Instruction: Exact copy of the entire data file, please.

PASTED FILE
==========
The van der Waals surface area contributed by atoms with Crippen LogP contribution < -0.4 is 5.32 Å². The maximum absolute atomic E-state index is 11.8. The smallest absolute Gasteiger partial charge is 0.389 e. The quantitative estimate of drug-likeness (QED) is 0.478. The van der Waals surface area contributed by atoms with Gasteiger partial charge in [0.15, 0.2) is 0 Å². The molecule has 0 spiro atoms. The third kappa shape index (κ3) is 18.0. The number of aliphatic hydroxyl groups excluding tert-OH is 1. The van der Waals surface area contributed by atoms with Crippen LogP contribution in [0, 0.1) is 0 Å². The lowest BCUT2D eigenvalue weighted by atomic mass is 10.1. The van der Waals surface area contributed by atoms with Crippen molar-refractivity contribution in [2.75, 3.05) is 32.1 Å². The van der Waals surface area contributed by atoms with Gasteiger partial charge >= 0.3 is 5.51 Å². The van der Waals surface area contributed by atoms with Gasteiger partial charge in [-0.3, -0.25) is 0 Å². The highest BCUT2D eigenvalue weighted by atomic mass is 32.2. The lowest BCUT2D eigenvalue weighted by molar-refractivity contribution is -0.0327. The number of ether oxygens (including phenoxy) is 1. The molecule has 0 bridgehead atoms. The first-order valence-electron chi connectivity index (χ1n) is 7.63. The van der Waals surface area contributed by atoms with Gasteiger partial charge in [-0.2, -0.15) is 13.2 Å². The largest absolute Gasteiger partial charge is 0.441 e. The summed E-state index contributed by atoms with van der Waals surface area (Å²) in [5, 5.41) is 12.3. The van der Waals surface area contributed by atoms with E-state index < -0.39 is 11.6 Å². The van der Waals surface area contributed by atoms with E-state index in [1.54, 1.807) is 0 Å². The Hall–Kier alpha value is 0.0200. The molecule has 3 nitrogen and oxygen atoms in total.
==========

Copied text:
The van der Waals surface area contributed by atoms with Crippen LogP contribution < -0.4 is 5.32 Å². The maximum absolute atomic E-state index is 11.8. The smallest absolute Gasteiger partial charge is 0.389 e. The quantitative estimate of drug-likeness (QED) is 0.478. The van der Waals surface area contributed by atoms with Gasteiger partial charge in [0.15, 0.2) is 0 Å². The molecule has 0 spiro atoms. The third kappa shape index (κ3) is 18.0. The number of aliphatic hydroxyl groups excluding tert-OH is 1. The van der Waals surface area contributed by atoms with Crippen LogP contribution in [0, 0.1) is 0 Å². The lowest BCUT2D eigenvalue weighted by atomic mass is 10.1. The van der Waals surface area contributed by atoms with Crippen molar-refractivity contribution in [2.75, 3.05) is 32.1 Å². The van der Waals surface area contributed by atoms with Gasteiger partial charge >= 0.3 is 5.51 Å². The van der Waals surface area contributed by atoms with Gasteiger partial charge in [-0.3, -0.25) is 0 Å². The highest BCUT2D eigenvalue weighted by atomic mass is 32.2. The lowest BCUT2D eigenvalue weighted by molar-refractivity contribution is -0.0327. The number of ether oxygens (including phenoxy) is 1. The molecule has 0 bridgehead atoms. The first-order valence-electron chi connectivity index (χ1n) is 7.63. The van der Waals surface area contributed by atoms with Gasteiger partial charge in [-0.2, -0.15) is 13.2 Å². The largest absolute Gasteiger partial charge is 0.441 e. The summed E-state index contributed by atoms with van der Waals surface area (Å²) in [5, 5.41) is 12.3. The van der Waals surface area contributed by atoms with E-state index < -0.39 is 11.6 Å². The van der Waals surface area contributed by atoms with E-state index in [1.54, 1.807) is 0 Å². The Hall–Kier alpha value is 0.0200. The molecule has 3 nitrogen and oxygen atoms in total.